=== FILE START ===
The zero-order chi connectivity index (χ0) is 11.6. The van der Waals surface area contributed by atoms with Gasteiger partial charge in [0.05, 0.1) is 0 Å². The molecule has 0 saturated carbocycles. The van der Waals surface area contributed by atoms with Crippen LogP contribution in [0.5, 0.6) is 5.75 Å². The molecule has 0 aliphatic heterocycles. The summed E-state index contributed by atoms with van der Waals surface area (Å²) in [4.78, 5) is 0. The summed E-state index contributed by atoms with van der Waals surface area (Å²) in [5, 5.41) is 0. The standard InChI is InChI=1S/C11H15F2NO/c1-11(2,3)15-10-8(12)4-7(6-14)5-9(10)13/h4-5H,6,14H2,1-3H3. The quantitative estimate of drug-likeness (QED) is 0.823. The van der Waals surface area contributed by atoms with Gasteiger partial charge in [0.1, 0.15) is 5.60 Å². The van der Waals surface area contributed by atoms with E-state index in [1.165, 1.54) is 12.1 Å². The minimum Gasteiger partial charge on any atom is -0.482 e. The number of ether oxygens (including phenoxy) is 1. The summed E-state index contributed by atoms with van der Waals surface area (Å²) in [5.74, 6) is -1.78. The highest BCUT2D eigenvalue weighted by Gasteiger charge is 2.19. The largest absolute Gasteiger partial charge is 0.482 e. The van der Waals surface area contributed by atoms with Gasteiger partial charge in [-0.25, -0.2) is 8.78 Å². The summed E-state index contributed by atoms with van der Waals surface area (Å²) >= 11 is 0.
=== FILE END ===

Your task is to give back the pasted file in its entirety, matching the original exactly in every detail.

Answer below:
The zero-order chi connectivity index (χ0) is 11.6. The van der Waals surface area contributed by atoms with Gasteiger partial charge in [0.05, 0.1) is 0 Å². The molecule has 0 saturated carbocycles. The van der Waals surface area contributed by atoms with Crippen LogP contribution in [0.5, 0.6) is 5.75 Å². The molecule has 0 aliphatic heterocycles. The summed E-state index contributed by atoms with van der Waals surface area (Å²) in [4.78, 5) is 0. The summed E-state index contributed by atoms with van der Waals surface area (Å²) in [5, 5.41) is 0. The standard InChI is InChI=1S/C11H15F2NO/c1-11(2,3)15-10-8(12)4-7(6-14)5-9(10)13/h4-5H,6,14H2,1-3H3. The quantitative estimate of drug-likeness (QED) is 0.823. The van der Waals surface area contributed by atoms with Gasteiger partial charge in [0.1, 0.15) is 5.60 Å². The van der Waals surface area contributed by atoms with E-state index in [1.165, 1.54) is 12.1 Å². The minimum Gasteiger partial charge on any atom is -0.482 e. The number of ether oxygens (including phenoxy) is 1. The summed E-state index contributed by atoms with van der Waals surface area (Å²) in [5.74, 6) is -1.78. The highest BCUT2D eigenvalue weighted by Gasteiger charge is 2.19. The largest absolute Gasteiger partial charge is 0.482 e. The van der Waals surface area contributed by atoms with Gasteiger partial charge in [-0.25, -0.2) is 8.78 Å². The summed E-state index contributed by atoms with van der Waals surface area (Å²) >= 11 is 0.